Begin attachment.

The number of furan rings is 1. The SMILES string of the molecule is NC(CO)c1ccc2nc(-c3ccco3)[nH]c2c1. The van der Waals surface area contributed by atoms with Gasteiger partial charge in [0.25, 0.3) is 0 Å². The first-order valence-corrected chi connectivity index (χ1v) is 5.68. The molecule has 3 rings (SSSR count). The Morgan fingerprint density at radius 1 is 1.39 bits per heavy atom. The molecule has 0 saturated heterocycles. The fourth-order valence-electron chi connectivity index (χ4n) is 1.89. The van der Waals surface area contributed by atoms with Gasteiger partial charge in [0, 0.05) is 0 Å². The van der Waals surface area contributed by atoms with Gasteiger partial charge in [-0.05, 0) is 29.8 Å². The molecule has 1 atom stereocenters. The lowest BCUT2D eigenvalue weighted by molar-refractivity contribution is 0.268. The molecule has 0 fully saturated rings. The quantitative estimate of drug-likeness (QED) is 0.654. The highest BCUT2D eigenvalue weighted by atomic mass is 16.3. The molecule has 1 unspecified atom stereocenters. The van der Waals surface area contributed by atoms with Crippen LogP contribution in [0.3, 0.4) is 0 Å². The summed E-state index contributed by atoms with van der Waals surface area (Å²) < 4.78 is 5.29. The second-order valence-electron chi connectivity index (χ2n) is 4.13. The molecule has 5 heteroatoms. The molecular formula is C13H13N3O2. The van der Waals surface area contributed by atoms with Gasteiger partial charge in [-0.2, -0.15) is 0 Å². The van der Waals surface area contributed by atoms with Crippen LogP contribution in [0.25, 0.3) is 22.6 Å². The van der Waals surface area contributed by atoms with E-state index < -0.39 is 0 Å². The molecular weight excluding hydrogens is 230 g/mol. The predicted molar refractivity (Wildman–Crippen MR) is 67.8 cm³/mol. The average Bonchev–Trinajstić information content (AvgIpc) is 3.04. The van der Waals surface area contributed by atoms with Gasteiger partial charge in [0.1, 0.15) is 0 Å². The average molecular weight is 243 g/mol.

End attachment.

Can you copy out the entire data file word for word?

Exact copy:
The number of furan rings is 1. The SMILES string of the molecule is NC(CO)c1ccc2nc(-c3ccco3)[nH]c2c1. The van der Waals surface area contributed by atoms with Gasteiger partial charge in [0.25, 0.3) is 0 Å². The first-order valence-corrected chi connectivity index (χ1v) is 5.68. The molecule has 3 rings (SSSR count). The Morgan fingerprint density at radius 1 is 1.39 bits per heavy atom. The molecule has 0 saturated heterocycles. The fourth-order valence-electron chi connectivity index (χ4n) is 1.89. The van der Waals surface area contributed by atoms with Gasteiger partial charge in [0, 0.05) is 0 Å². The van der Waals surface area contributed by atoms with Gasteiger partial charge in [-0.05, 0) is 29.8 Å². The molecule has 1 atom stereocenters. The lowest BCUT2D eigenvalue weighted by molar-refractivity contribution is 0.268. The molecule has 0 fully saturated rings. The quantitative estimate of drug-likeness (QED) is 0.654. The highest BCUT2D eigenvalue weighted by atomic mass is 16.3. The molecule has 1 unspecified atom stereocenters. The van der Waals surface area contributed by atoms with Crippen LogP contribution in [0.3, 0.4) is 0 Å². The summed E-state index contributed by atoms with van der Waals surface area (Å²) < 4.78 is 5.29. The second-order valence-electron chi connectivity index (χ2n) is 4.13. The molecule has 5 heteroatoms. The molecular formula is C13H13N3O2. The van der Waals surface area contributed by atoms with Gasteiger partial charge in [-0.2, -0.15) is 0 Å². The van der Waals surface area contributed by atoms with Crippen LogP contribution in [0.25, 0.3) is 22.6 Å². The van der Waals surface area contributed by atoms with E-state index < -0.39 is 0 Å². The molecular weight excluding hydrogens is 230 g/mol. The predicted molar refractivity (Wildman–Crippen MR) is 67.8 cm³/mol. The average Bonchev–Trinajstić information content (AvgIpc) is 3.04. The van der Waals surface area contributed by atoms with Gasteiger partial charge in [0.1, 0.15) is 0 Å². The average molecular weight is 243 g/mol.